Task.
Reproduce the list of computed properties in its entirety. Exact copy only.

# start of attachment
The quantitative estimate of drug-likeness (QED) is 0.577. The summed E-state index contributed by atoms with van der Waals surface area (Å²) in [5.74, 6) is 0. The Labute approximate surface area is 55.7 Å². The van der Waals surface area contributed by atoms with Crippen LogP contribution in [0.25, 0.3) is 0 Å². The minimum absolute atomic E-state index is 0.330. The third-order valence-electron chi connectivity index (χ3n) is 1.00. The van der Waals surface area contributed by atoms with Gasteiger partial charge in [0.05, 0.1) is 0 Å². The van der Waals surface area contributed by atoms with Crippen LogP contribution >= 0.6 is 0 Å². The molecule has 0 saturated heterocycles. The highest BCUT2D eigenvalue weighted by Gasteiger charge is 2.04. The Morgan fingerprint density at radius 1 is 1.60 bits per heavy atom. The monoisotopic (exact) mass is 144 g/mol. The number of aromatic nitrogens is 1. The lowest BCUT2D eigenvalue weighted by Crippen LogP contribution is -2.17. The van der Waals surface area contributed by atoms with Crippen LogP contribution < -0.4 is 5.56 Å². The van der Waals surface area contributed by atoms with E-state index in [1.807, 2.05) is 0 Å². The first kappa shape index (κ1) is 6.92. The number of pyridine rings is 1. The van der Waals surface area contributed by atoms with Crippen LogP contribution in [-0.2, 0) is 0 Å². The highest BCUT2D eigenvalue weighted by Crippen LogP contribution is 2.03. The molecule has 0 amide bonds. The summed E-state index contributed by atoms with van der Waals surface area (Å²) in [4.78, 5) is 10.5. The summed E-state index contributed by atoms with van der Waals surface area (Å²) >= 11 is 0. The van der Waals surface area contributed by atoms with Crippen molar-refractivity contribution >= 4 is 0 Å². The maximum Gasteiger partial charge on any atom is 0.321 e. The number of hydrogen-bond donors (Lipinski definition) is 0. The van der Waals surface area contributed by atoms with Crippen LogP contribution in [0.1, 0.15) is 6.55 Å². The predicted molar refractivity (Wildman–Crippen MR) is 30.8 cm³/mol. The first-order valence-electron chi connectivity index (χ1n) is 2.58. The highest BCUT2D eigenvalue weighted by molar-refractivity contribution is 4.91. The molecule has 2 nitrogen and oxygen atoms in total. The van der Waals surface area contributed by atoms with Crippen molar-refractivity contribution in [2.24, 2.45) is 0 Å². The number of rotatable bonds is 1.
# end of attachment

The quantitative estimate of drug-likeness (QED) is 0.577. The summed E-state index contributed by atoms with van der Waals surface area (Å²) in [5.74, 6) is 0. The Labute approximate surface area is 55.7 Å². The van der Waals surface area contributed by atoms with Crippen LogP contribution in [0.25, 0.3) is 0 Å². The minimum absolute atomic E-state index is 0.330. The third-order valence-electron chi connectivity index (χ3n) is 1.00. The van der Waals surface area contributed by atoms with Gasteiger partial charge in [0.05, 0.1) is 0 Å². The van der Waals surface area contributed by atoms with Crippen LogP contribution >= 0.6 is 0 Å². The molecule has 0 saturated heterocycles. The highest BCUT2D eigenvalue weighted by Gasteiger charge is 2.04. The Morgan fingerprint density at radius 1 is 1.60 bits per heavy atom. The monoisotopic (exact) mass is 144 g/mol. The number of aromatic nitrogens is 1. The lowest BCUT2D eigenvalue weighted by Crippen LogP contribution is -2.17. The van der Waals surface area contributed by atoms with Crippen LogP contribution < -0.4 is 5.56 Å². The van der Waals surface area contributed by atoms with E-state index in [1.807, 2.05) is 0 Å². The first kappa shape index (κ1) is 6.92. The number of pyridine rings is 1. The van der Waals surface area contributed by atoms with Crippen LogP contribution in [-0.2, 0) is 0 Å². The highest BCUT2D eigenvalue weighted by Crippen LogP contribution is 2.03. The molecule has 0 amide bonds. The summed E-state index contributed by atoms with van der Waals surface area (Å²) in [4.78, 5) is 10.5. The summed E-state index contributed by atoms with van der Waals surface area (Å²) >= 11 is 0. The van der Waals surface area contributed by atoms with Crippen molar-refractivity contribution >= 4 is 0 Å². The maximum Gasteiger partial charge on any atom is 0.321 e. The number of hydrogen-bond donors (Lipinski definition) is 0. The van der Waals surface area contributed by atoms with Crippen LogP contribution in [0.1, 0.15) is 6.55 Å². The predicted molar refractivity (Wildman–Crippen MR) is 30.8 cm³/mol. The first-order valence-electron chi connectivity index (χ1n) is 2.58. The highest BCUT2D eigenvalue weighted by molar-refractivity contribution is 4.91. The molecule has 2 nitrogen and oxygen atoms in total. The van der Waals surface area contributed by atoms with Crippen molar-refractivity contribution in [2.24, 2.45) is 0 Å². The number of rotatable bonds is 1.